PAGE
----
Please Note: This article is written for users of the following Microsoft Excel versions: 2007, 2010, 2013, and 2016. If you are using an earlier version (Excel 2003 or earlier), this tip may not work for you. For a version of this tip written specifically for earlier versions of Excel, click here: Inserting a Radical Symbol.

Inserting a Radical Symbol

by Allen Wyatt
(last updated February 6, 2016)

6

A radical is a mathematical symbol used to denote "roots" of a value. The most common radical is used to denote a square root. The typical method of inserting a radical is to hold down the Alt key as you type 251 on the numeric keypad. Release the Alt key, and the symbol appears.

Of course, the appearance of the radical (or even whether it appears at all) depends on the font used in the cell. The Alt+251 method works for most normal fonts, but some fonts may not include the radical symbol (in which case it won't appear) or may have the symbol mapped to a different character in the font. In that case, the best way to insert the symbol is to use the Symbol dialog box to search through the desired font and find the radical.

You can also use the Windows Character Map program to find the radical, copy it to the Clipboard, and then paste it into Excel.

All of the methods described so far are great if the only thing you want in the cell is the radical. You can, however, format a cell so that the radical symbol is displayed just to the left of whatever value is in the cell. Perhaps the easiest way to apply this format to a cell is to use a macro, as shown here:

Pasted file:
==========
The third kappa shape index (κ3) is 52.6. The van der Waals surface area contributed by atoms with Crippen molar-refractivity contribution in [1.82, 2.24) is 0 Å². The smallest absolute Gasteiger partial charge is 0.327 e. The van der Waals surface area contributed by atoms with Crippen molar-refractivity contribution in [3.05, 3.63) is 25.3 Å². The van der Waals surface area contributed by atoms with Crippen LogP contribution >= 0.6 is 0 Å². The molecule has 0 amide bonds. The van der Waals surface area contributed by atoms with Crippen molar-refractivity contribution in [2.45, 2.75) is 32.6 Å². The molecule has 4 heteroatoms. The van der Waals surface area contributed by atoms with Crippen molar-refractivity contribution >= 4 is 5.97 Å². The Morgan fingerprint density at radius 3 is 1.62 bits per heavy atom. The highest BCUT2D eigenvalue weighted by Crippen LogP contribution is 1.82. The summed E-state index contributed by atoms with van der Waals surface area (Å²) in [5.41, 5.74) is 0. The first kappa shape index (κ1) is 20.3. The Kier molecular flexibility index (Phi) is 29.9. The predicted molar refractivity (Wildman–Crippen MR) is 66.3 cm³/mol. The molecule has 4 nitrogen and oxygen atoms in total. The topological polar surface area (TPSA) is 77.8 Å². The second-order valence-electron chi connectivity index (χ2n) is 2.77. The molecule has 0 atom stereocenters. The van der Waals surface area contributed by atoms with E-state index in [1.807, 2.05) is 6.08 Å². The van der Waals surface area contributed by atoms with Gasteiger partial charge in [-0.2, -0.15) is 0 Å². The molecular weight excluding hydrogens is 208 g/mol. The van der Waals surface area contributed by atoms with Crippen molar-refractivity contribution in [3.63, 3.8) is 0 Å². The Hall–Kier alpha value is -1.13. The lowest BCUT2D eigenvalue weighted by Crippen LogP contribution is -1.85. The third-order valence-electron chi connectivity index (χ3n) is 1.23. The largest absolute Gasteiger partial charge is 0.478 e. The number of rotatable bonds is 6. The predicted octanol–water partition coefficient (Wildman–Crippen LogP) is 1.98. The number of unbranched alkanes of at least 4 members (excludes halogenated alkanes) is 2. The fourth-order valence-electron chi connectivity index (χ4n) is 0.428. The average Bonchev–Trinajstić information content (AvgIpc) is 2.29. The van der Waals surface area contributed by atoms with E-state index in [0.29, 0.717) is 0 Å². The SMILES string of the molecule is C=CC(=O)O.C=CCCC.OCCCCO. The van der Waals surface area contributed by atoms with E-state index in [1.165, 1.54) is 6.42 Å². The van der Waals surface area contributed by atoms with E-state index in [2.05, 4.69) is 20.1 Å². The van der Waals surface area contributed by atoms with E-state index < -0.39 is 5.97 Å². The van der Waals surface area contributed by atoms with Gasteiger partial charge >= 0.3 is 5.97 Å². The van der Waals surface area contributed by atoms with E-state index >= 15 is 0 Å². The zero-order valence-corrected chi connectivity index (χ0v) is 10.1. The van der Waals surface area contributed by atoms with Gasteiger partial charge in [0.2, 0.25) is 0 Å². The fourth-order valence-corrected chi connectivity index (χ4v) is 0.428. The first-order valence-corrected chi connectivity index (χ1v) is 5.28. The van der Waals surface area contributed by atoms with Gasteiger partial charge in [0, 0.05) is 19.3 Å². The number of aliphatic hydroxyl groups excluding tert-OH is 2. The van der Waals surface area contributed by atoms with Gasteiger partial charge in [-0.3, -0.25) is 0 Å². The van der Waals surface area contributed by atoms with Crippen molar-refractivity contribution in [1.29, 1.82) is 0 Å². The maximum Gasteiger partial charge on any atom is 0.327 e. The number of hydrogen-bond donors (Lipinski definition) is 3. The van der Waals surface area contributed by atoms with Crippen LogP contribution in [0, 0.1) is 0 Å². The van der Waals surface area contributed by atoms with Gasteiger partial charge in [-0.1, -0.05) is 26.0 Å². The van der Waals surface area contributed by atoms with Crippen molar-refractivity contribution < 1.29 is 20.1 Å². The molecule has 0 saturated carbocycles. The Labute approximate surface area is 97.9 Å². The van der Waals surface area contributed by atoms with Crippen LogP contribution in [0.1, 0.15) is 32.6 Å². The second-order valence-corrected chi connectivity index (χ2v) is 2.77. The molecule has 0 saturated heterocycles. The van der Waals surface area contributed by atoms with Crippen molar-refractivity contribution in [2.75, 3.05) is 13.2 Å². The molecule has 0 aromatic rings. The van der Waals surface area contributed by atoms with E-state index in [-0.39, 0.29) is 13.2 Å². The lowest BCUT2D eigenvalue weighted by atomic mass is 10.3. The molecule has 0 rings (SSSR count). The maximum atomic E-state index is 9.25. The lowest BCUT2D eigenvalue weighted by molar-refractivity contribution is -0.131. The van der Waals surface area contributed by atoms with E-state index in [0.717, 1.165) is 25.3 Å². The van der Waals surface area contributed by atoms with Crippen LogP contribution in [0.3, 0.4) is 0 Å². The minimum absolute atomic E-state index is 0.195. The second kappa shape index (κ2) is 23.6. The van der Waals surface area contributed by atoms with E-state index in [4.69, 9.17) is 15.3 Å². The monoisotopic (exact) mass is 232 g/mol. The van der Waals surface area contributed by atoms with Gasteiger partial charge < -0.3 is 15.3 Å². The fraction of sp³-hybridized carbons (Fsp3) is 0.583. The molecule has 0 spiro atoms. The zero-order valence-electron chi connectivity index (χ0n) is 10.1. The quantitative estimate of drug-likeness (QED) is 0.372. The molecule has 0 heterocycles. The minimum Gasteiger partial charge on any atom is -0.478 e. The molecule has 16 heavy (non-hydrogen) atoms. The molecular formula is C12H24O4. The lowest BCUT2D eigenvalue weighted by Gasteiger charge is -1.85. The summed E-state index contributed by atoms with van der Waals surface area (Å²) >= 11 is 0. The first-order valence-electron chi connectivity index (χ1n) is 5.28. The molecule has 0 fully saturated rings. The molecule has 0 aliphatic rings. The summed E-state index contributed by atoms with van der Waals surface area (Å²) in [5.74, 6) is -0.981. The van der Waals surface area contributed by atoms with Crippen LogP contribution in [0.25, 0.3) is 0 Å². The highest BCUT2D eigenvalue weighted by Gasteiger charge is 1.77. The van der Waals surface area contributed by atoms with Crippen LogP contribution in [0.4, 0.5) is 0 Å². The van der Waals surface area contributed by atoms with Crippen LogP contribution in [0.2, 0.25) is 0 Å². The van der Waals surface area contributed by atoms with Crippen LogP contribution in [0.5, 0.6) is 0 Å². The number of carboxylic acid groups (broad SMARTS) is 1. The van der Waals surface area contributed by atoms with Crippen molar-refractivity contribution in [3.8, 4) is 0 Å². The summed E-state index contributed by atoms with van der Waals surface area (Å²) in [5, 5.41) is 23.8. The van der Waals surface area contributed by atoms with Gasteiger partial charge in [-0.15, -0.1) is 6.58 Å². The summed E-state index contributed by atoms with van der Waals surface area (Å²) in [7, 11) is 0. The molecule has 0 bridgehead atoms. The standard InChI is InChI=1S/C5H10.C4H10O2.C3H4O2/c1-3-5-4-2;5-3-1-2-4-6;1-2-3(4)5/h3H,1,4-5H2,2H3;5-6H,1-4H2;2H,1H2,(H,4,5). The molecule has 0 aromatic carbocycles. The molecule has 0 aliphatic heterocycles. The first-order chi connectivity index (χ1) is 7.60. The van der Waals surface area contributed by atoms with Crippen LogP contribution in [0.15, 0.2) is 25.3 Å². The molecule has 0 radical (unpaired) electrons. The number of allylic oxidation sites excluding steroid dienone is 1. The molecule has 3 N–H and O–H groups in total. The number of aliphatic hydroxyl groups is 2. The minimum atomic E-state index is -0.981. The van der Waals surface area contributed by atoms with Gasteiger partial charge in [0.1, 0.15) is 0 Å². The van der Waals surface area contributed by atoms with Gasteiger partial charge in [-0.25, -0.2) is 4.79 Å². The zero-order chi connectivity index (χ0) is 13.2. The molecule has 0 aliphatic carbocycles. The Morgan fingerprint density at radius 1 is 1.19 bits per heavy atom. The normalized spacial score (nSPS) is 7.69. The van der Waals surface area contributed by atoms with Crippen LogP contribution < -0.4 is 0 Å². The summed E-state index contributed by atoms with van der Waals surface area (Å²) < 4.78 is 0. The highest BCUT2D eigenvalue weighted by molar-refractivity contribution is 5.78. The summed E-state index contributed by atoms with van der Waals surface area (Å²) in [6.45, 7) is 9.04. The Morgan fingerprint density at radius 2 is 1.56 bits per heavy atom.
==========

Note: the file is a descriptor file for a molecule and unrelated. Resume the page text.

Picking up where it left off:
Sub Radical()
    ActiveCell.NumberFormat = ChrW(8730) & "General"
End Sub

Select the cell you want to format, then run the macro. (You can see how this custom format is handled by Excel if you run the macro and then display the Format Cells dialog box.)

ExcelTips is your source for cost-effective Microsoft Excel training. This tip (12104) applies to Microsoft Excel 2007, 2010, 2013, and 2016. You can find a version of this tip for the older menu interface of Excel here: Inserting a Radical Symbol.

Author Bio

Allen Wyatt

With more than 50 non-fiction books and numerous magazine articles to his credit, Allen Wyatt is an internationally recognized author. He  is president of Sharon Parq Associates, a computer and publishing services company. ...

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Comments

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What is two more than 4?

2016-06-28 12:18:09

Scott Renz


I see. Thanks, Alan.


2016-06-27 19:40:49

Mal

Another one I use is the degree sign for degrees Celsius (temperature). Press Alt+248


2016-06-26 09:33:58

Alan

Scott, Arial Unicode MS has 221A for square root, 221B for a cube root and 221C for a fourth root.


2016-02-08 12:45:27

Scott Renz

How do I get a 3 in the "v" of the "√" to make it a cube root radical?


2016-02-06 16:53:14

Gary Delp

I tried the macro using the Arial font. (and then scanning through all of the fonts on my machine.) As you suggested, I looked at the resulting custom format, and if the radical glyph is imaged as "R"
The the custom format is "RGeneral". Unfortunately, this does not display in the cell, nor does it display in the custom format popup. It shows up in the custom format itself, but not in the cell. I also tried "R" General and other variations. Then I tried R@ and it worked. [remember in these examples R is the radical sign ChrW(8730) ]


2016-02-06 12:20:19

Willy Vanhaelen

Alt+251 doesn't work on my system but Excel provides a simple solution:

- Click on the Insert tab of the ribbon and select Symbol
- In the dialog that pops up, enter 221A in the 'Character code:' box
- Click [Insert]

If you need it again, you can simply select it from the 'Recently used symbols:' list.


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